Some people will know that I'm not all that conservative in my political/social views -- sorry, old friends -- but I admit I can never get used to see flowing hair and beards on a baseball diamond, or underneath and coming out of football helmets, and basketball players whose tattoos greatly outnumber their scoring and rebounding averages.
It's just not my thing.
I have plenty of friends, young and old, with tattoos and longer hair and neatly trimmed facial hair -- emphasis on neat. So why is it that I find so many athletes (and entertainers/musicians) so hard to look at? And I don't want to hear/see interviews with them, either.
Does it matter in terms of how they perform? It does not; it should not. And I feel almost guilty because I'm not pulling for those guys to do well. I am making judgments on their looks, not their character, their values. No doubt some are fine people.
I need to remember how outrageous we thought the Oakland Athletics were in 1972 when most of them grew mustaches -- including Rollie Fingers' famous handlebar -- and some had long hair and it was so wild for the time. All they did was win three World Series in a row and five division titles.
(And, gosh, didn't the Beatles have such moptops when we first saw them in 1964?)
Every team, every organization, has its standards or its rules -- and obviously with some, there are no limits on facial hair/tattoos. We know that in baseball, for instance, the Yankees do not allow beards or excessive mustaches and suggest to heavily tattooed players that they cover up as much as they can.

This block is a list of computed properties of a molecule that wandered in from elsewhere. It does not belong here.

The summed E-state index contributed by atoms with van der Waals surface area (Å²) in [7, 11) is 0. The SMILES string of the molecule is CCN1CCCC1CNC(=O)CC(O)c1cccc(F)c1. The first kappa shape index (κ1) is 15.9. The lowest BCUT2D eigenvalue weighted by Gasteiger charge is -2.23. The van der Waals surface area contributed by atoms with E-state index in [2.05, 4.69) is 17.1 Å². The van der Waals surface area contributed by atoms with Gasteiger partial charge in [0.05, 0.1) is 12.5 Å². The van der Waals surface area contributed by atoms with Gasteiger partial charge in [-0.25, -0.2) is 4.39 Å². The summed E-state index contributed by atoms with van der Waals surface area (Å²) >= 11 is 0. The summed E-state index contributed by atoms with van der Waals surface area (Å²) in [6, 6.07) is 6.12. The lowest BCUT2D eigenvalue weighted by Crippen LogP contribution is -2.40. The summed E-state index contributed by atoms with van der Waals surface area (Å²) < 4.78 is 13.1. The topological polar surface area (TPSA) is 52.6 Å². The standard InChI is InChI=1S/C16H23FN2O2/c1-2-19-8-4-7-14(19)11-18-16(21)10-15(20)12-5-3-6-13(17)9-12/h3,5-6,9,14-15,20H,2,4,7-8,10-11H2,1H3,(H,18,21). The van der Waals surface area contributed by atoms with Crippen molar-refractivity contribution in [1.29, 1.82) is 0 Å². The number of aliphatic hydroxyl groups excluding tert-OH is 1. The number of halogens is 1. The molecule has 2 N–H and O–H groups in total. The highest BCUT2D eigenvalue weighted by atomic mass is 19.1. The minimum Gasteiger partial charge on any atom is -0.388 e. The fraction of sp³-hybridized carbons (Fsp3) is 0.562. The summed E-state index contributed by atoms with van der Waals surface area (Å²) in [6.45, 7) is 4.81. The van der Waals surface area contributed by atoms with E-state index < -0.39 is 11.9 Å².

|Joba Chamberlain: A "clean" Yankee; a year later, a bearded Detroit Tiger|
(photos from espn.go.com)
I'll pick on one ex-Yankee: our old friend Joba Chamberlain. I hadn't seen him pitch for the Detroit Tigers this season or seen any pictures of him ... until late August. Imagine my surprise when I saw his long, thick beard; as one friend said, he looks like he just came in from the woods.
Oh, Joba -- you're such an oddball. You were with the Yankees, just a clean-shaven one.
(Of course, Joba lost me as a big fan last season when he smarted off to Mariano Rivera in the clubhouse while Mo was talking to the media. It was rude and uncalled for, and typical of one of several "stunts" Joba pulled while he was with the Yankees.)
As I observed to a few friends after Chamberlain came in and helped the Tigers blow a 6-3 lead in the eighth inning of Game 2 in their playoff series against the Orioles, he looked like crap (not the word I used) and pitched like crap.
I will pick on a couple of other relief pitchers, both with the Los Angeles Dodgers, because they exemplify what I don't like about baseball (and sports) now.
One is Brian Wilson (same name as the Beach Boys founder/star who was pretty unconventional himself in the late 1960s/early 1970s). Wilson, the pitcher, a few years ago with the San Francisco Giants was the most unusual looking player in baseball -- long, thick black beard, shaved head (but not totally) and braided goatee. Braided goatee? Yes.
He was even more weird-looking than his basketball counterpart, James "The Beard" Harden.
Maybe Wilson (and we sheepishly acknowledge that he is an LSU guy) started the current baseball trend; he certainly set the standard. He also was one of the big heroes when the 2012 Giants won the World Series.
Now consider J.P. Howell, a left-hander with a long, unruly red beard who on Monday night relieved Wilson in the eighth inning against the Cardinals. The bases were loaded and Howell promptly made a great stop on a grounder to the mound to begin a home-to-first double play to end the inning.
Howell headed to the dugout, screaming in celebration. Only problem: The Dodgers were behind 3-1 (and that's how the game ended). What exactly and why was he celebrating?
That's our sports world today. That's our world. So much of it is about "me" -- look at me. Even if my team is losing, look how great I am. Even if I'm a losing politician, I'm still the best person for the job. (Please let me know when you find a modest politician.)
I don't have to pay attention to games or political races/debates, do I? But I choose to pay attention ... so that I can write this blog and tell you how odd the world is.